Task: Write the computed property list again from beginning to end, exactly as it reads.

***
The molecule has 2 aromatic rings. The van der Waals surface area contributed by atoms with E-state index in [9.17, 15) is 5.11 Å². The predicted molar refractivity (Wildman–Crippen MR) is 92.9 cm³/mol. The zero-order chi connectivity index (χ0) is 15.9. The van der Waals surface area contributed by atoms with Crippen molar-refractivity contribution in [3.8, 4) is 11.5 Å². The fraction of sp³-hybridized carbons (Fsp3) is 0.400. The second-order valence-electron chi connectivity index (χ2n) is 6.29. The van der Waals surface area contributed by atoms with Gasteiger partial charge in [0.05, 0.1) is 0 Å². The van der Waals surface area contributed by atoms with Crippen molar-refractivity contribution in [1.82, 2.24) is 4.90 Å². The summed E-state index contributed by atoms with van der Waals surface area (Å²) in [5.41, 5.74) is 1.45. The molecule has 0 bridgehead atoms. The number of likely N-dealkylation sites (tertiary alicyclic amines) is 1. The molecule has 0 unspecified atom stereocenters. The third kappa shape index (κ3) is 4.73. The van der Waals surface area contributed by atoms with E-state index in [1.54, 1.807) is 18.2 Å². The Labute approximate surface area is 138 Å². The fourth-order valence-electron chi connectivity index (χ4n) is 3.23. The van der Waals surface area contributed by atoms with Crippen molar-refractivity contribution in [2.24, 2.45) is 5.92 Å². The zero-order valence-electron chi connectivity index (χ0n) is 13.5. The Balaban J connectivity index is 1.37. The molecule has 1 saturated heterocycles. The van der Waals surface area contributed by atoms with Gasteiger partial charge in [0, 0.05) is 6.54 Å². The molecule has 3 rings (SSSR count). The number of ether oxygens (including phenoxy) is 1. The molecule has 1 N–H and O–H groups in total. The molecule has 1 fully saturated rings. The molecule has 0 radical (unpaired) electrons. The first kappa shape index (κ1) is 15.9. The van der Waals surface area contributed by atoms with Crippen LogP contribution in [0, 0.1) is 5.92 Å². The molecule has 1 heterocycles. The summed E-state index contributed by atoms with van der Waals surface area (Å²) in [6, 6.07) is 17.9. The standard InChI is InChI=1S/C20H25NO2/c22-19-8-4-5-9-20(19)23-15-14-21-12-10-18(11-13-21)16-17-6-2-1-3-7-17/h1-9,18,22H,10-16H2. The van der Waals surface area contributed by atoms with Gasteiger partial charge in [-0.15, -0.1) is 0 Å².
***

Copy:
The molecule has 2 aromatic rings. The van der Waals surface area contributed by atoms with E-state index in [9.17, 15) is 5.11 Å². The predicted molar refractivity (Wildman–Crippen MR) is 92.9 cm³/mol. The zero-order chi connectivity index (χ0) is 15.9. The van der Waals surface area contributed by atoms with Crippen molar-refractivity contribution in [3.8, 4) is 11.5 Å². The fraction of sp³-hybridized carbons (Fsp3) is 0.400. The second-order valence-electron chi connectivity index (χ2n) is 6.29. The van der Waals surface area contributed by atoms with Gasteiger partial charge in [0.05, 0.1) is 0 Å². The van der Waals surface area contributed by atoms with Crippen molar-refractivity contribution in [1.82, 2.24) is 4.90 Å². The summed E-state index contributed by atoms with van der Waals surface area (Å²) in [5.41, 5.74) is 1.45. The molecule has 0 bridgehead atoms. The number of likely N-dealkylation sites (tertiary alicyclic amines) is 1. The molecule has 0 unspecified atom stereocenters. The third kappa shape index (κ3) is 4.73. The van der Waals surface area contributed by atoms with E-state index in [1.54, 1.807) is 18.2 Å². The Labute approximate surface area is 138 Å². The fourth-order valence-electron chi connectivity index (χ4n) is 3.23. The van der Waals surface area contributed by atoms with Crippen molar-refractivity contribution in [2.24, 2.45) is 5.92 Å². The zero-order valence-electron chi connectivity index (χ0n) is 13.5. The Balaban J connectivity index is 1.37. The molecule has 1 saturated heterocycles. The van der Waals surface area contributed by atoms with Gasteiger partial charge in [0, 0.05) is 6.54 Å². The molecule has 3 rings (SSSR count). The number of ether oxygens (including phenoxy) is 1. The molecule has 1 N–H and O–H groups in total. The molecule has 1 fully saturated rings. The molecule has 0 radical (unpaired) electrons. The first kappa shape index (κ1) is 15.9. The van der Waals surface area contributed by atoms with Crippen LogP contribution in [0, 0.1) is 5.92 Å². The molecule has 1 heterocycles. The summed E-state index contributed by atoms with van der Waals surface area (Å²) in [6, 6.07) is 17.9. The standard InChI is InChI=1S/C20H25NO2/c22-19-8-4-5-9-20(19)23-15-14-21-12-10-18(11-13-21)16-17-6-2-1-3-7-17/h1-9,18,22H,10-16H2. The van der Waals surface area contributed by atoms with Gasteiger partial charge in [-0.15, -0.1) is 0 Å².